A group of more than a dozen restaurants in Springfield also filed a similar lawsuit against Pritzker on Friday. The new restrictions have also received pushback from some local leaders, including Orland Park Mayor Keith Pekau, who have said they would not enforce them.

“All we’re asking is for simple enforcement,” Prtizker said in response to a question about pushback to the new restrictions. “Many, many restaurants and bars are doing the right thing. They’re either using outdoor tents, or they’re just providing pickup and delivery service or drive through during this difficult period.”

But the governor also said some officials are choosing not to do the right thing.

“I would encourage people to speak to their local leaders and remind them that leadership means making some difficult decisions,” he said.

Pritzker also touted the number of local businesses that have benefited from federal stimulus funding released by the state — the Business Interruption Grants program and the Local Coronavirus Urgent Remediation Emergency (or Local CURE) Support Program.

“Until we can reduce the upward movement of hospitalizations and bring the rate of spread down, we must keep our economy moving forward, and support our small businesses,” Pritzker said during his briefing. “And I encourage everyone listening to support your local small businesses. These are the heroes who are the lifeblood of our communities, and they are job creators.”

The Illinois Department of Commerce and Economic Opportunity has distributed $95 million in BIG funds to businesses through 4,000 individual grants, and there remains $175 million in program to disburse, according to the governor’s office.

Nearly $50 million has also been distributed from the CURE program, which reimburses local governments for COVID-related expenses. About $31.9 million in CURE funding is in the process of being distributed, with $170 million remaining.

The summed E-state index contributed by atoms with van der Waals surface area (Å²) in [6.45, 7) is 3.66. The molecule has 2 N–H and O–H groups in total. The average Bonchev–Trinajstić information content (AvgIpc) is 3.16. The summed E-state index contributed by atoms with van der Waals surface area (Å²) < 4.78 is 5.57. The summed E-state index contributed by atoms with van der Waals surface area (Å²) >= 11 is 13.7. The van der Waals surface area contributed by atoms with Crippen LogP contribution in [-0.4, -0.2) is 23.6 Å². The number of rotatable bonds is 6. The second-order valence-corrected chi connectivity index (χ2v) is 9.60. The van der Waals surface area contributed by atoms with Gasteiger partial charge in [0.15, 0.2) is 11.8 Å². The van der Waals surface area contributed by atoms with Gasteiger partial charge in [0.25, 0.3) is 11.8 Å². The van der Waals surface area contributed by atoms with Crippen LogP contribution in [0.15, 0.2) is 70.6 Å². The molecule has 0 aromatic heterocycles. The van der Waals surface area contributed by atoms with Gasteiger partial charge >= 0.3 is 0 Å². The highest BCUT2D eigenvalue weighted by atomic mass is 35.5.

Both the BIG grants and Local CURE funding comes from the federal Coronavirus Aid, Relief, and Economic Security Act, also known as the CARES Act.

Tania Hernandez, a business owner who has benefited from BIG funds, spoke at Pritzker’s daily press briefing about how the grant money helped keep her dress shop from failing due to the ongoing pandemic, as her business pivoted to making masks instead.

“The BIG grant that was provided by the state was essential for us. It allowed us to keep our employees and pay rent. Without this financial help, it was impossible for us to survive.

“We’re facing critical times but the BIG grant has been a lift for us,” Hernandez said.

Still, Pritzker said, more is needed in the way of aid to struggling businesses.

“The dollars provided by the federal government aren’t nearly enough,” Pritzker said. “So I’ve simultaneously called for the federal government to deliver more direct assistance for Americans in every state. And I would encourage elected officials across the state to join in on that advocacy.”

Monday UI positivity

Seventeen new cases emerged from 4,823 new tests Sunday on the UI campus, a rate of 0.4 percent, according to data updated Monday.

The campus’ seven-day positivity rate remained 0.4 percent for the sixth straight day.

Since Aug. 24, when classes began, there have been 2,783 unique cases of COVID-19 on the UI campus.

Since Aug. 16, when move-in week kicked off, there have been 3,065 cases.

Monday UI cases

Here’s a daily breakdown of tests and unique cases since students began reporting to campus in mid-August, according to the UI’s COVID-19 dashboard:

  • Sunday, Nov. 1: 4,823 new tests, 17 new cases
  • Saturday, Oct. 31: 3,522 new tests, 9 new cases
  • Friday, Oct. 30: 10,787 new tests, 39 new cases
  • Thursday, Oct. 29: 8,980 new tests, 27 new cases
  • Wednesday, Oct. 28: 9,579 new tests, 34 new cases
  • Tuesday, Oct. 27: 10,294 new tests, 36 new cases